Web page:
Alvocidib, Cytarabine, and Mitoxantrone Hydrochloride or Cytarabine and Daunorubicin Hydrochloride in Treating Patients With Newly Diagnosed Acute Myeloid Leukemia

Alvocidib, Cytarabine, and Mitoxantrone Hydrochloride or Cytarabine and Daunorubicin Hydrochloride in Treating Patients With Newly Diagnosed Acute Myeloid Leukemia
This study is currently recruiting participants.
Verified May 2012 by National Cancer Institute (NCI)

First Received on May 6, 2011.  
Last Updated on May 10, 2012  
History of Changes
Sponsor: Sidney Kimmel Comprehensive Cancer Center
Collaborator: National Cancer Institute (NCI)
Information provided by: National Cancer Institute (NCI)
ClinicalTrials.gov Identifier: NCT01349972
  Purpose

RATIONALE: Alvocidib may stop the growth of cancer cells by blocking some of the enzymes needed for cell growth. Drugs used in chemotherapy, such as cytarabine, mitoxantrone hydrochloride, and daunorubicin hydrochloride and idarubicin work in different ways to stop the growth of cancer cells, either by killing the cells or by stopping them from dividing. It is not yet known whether giving alvocidib, cytarabine, and mitoxantrone hydrochloride is more effective than giving cytarabine and daunorubicin hydrochloride in treating patients with acute myeloid leukemia.

PURPOSE: This randomized phase II trial is studying how alvocidib, cytarabine, and mitoxantrone hydrochloride work compared to cytarabine and daunorubicin hydrochloride/idarubicin in treating patients with newly diagnosed acute myeloid leukemia.

Condition Intervention Phase
Leukemia Drug: alvocidib
Drug: cytarabine
Drug: daunorubicin hydrochloride
Drug: idarubicin
Drug: mitoxantrone hydrochloride
Phase 2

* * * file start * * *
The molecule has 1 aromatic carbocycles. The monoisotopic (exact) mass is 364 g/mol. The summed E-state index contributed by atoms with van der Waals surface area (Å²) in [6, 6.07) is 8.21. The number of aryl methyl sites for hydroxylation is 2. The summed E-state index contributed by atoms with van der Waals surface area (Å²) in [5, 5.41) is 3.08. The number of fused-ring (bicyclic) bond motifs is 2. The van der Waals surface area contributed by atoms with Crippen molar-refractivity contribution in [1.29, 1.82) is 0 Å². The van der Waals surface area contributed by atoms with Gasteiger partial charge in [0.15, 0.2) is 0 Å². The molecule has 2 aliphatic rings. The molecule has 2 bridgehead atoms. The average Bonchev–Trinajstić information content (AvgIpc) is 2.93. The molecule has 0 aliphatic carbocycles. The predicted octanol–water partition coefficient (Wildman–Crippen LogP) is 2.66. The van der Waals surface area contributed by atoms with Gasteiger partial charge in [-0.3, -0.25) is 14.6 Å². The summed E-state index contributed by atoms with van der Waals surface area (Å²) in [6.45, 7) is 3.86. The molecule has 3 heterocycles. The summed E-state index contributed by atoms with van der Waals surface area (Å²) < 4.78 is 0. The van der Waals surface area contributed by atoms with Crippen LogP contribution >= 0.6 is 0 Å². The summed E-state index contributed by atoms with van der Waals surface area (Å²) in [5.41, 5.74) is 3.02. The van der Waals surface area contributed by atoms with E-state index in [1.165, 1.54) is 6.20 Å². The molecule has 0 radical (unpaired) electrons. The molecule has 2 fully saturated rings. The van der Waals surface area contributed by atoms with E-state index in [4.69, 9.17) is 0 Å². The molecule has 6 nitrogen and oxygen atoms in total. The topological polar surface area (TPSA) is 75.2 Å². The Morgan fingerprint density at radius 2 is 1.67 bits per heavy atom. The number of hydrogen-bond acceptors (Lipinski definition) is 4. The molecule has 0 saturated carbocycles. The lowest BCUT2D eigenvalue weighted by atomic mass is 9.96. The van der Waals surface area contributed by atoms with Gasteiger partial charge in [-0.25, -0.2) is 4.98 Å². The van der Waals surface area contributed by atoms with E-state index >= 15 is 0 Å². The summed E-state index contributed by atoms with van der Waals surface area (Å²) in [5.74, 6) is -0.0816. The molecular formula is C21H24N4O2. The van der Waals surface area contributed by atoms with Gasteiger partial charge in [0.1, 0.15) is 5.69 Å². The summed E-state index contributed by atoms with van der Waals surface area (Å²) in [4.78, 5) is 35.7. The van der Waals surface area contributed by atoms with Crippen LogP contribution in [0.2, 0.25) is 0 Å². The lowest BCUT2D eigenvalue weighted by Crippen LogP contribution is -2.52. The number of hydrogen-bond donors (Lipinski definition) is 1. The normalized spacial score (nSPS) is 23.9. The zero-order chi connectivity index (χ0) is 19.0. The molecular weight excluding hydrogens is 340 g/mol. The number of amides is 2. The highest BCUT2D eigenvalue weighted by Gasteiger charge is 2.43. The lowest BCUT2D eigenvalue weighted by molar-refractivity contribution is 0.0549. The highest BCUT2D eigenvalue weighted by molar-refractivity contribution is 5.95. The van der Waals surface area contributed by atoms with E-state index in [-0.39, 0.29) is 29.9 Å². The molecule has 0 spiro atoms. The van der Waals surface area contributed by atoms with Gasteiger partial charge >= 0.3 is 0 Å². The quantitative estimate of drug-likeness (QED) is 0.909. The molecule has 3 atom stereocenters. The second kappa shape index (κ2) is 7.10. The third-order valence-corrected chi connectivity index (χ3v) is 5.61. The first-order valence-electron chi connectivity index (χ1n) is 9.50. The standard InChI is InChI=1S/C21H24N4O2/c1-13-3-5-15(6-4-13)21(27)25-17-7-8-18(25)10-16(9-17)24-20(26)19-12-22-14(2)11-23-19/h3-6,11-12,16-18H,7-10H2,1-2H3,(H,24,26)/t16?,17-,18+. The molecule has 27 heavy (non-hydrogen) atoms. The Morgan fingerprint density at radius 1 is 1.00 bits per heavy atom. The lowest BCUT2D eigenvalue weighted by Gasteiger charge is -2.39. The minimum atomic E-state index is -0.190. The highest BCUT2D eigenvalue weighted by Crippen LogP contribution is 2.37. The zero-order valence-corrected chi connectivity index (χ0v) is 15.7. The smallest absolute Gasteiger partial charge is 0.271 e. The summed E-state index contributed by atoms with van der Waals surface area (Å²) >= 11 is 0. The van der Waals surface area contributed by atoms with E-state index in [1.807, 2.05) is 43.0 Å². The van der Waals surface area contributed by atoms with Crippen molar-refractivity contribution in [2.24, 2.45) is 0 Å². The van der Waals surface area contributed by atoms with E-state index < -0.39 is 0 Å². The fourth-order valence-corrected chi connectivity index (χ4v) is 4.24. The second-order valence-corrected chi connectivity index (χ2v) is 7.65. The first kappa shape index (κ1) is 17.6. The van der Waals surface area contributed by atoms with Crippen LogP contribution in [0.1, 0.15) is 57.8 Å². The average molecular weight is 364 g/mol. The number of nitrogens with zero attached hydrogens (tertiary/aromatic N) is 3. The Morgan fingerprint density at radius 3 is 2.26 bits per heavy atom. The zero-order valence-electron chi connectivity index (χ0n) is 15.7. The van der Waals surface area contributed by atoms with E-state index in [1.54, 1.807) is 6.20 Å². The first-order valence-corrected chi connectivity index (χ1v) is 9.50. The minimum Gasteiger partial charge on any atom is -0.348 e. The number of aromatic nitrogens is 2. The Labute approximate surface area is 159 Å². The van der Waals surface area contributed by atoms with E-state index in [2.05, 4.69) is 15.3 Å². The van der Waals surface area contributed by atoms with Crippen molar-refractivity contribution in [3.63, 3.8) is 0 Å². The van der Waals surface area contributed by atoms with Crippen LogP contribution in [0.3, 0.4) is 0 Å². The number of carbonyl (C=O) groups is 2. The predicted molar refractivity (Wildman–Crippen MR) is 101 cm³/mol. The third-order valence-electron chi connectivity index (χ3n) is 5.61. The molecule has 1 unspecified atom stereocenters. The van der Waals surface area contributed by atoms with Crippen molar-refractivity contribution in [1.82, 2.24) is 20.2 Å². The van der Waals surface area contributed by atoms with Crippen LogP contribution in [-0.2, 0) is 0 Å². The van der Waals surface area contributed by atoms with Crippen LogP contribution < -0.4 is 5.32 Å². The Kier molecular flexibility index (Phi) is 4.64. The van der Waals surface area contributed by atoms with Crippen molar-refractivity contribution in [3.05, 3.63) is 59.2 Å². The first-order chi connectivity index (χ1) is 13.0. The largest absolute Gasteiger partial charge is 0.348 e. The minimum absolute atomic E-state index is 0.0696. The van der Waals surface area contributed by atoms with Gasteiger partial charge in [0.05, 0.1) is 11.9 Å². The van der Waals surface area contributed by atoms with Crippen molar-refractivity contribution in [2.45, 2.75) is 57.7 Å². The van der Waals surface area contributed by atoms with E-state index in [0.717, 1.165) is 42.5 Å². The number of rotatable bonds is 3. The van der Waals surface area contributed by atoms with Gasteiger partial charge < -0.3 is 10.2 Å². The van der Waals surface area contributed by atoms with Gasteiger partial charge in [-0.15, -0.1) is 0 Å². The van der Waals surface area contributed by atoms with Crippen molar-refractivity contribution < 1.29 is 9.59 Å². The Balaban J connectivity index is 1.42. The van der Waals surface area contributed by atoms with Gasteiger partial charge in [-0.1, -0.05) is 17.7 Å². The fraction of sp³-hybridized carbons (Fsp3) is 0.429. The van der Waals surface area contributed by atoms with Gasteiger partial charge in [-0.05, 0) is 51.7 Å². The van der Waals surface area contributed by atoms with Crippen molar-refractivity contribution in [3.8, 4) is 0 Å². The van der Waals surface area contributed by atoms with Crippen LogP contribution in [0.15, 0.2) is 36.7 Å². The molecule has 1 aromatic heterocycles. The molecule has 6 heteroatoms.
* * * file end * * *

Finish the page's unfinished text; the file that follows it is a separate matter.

Study Type: Interventional
Study Design: Allocation: Randomized
Masking: Open Label
Primary Purpose: Treatment
Official Title: Randomized Phase II Trial of Timed Sequential Therapy (TST) With Alvocidib (Flavopiridol), Ara-C and Mitoxantrone (FLAM) vs. "7+3" for Adults Age 70 and Under With Newly Diagnosed Acute Myelogenous Leukemia (AML)

Resource links provided by NLM:

Further study details as provided by National Cancer Institute (NCI):

Primary Outcome Measures:

  • Complete response after one course of induction therapy (FLAM vs 7+3) [ Designated as safety issue: No ]

Secondary Outcome Measures:

  • Toxicity of FLAM vs 7+3 [ Designated as safety issue: Yes ]
  • DFS and OS to FLAM vs 7+3 at 2 years [ Designated as safety issue: No ]
  • MRD after FLAM vs 7+3 [ Designated as safety issue: No ]
  • Correlation between MDR with CR and DFS [ Designated as safety issue: No ]

Estimated Enrollment: 165
Study Start Date: April 2011
Estimated Primary Completion Date: December 2013 (Final data collection date for primary outcome measure)

Arms

Assigned Interventions
Experimental: Arm I

Patients receive alvocidib IV over 1 hour on days 1-3, cytarabine IV over 72 hours on days 6-8, and mitoxantrone hydrochloride IV over 1-2 hours on day 9. Patients who achieve complete or partial response to the first course (completion of all doses) may receive a second course of treatment or high-dose cytarabine after 21-63 days following blood count recovery, and/or undergo allogeneic bone marrow transplant.
Drug: alvocidib

Given IV

Drug: cytarabine

Given IV

Drug: mitoxantrone hydrochloride

Given IV
Active Comparator: Arm II

Patients receive cytarabine IV continuously on days 1-7 and daunorubicin hydrochloride IV over 30-60 minutes (or idarubicin IV over 15 minutes) on days 1-3. Patients who have residual disease on day 14 may receive additional cytarabine for 5 days and daunorubicin hydrochloride or idarubicin for 2 days.
Drug: cytarabine

Given IV

Drug: daunorubicin hydrochloride

Given IV

Drug: idarubicin

Given IV

Detailed Description:

OBJECTIVES:

Primary

  • To compare the rate of complete remission (CR) after 1 course of induction therapy with the timed-sequential combination of alvocidib (flavopiridol), cytarabine (cytosine arabinoside [ara-C]), and mitoxantrone hydrochloride (FLAM) vs traditional "7+3" cytarabine and daunorubicin hydrochloride (or idarubicin) (ara-C + Daunorubicin) for adults (age 18 to 70) with newly diagnosed, previously untreated, intermediate-risk or poor-risk acute myelogenous leukemia (AML).

Secondary

  • To evaluate and compare the toxicities of FLAM vs 7+3.
  • To compare the 2-year disease-free survival (DFS) and overall survival (OS) in response to FLAM vs 7+3.
  • To detect and compare the presence of minimal-residual disease (MRD) remaining after FLAM vs 7+3.
  • To determine the expression of ABC transport proteins multidrug resistance 1 (MDR1, ABCB1) and breast cancer resistance protein (BCRP, ABCG2) on AML blasts pretreatment and correlate the expressions of one or both proteins with CR and DFS in response to FLAM vs 7+3.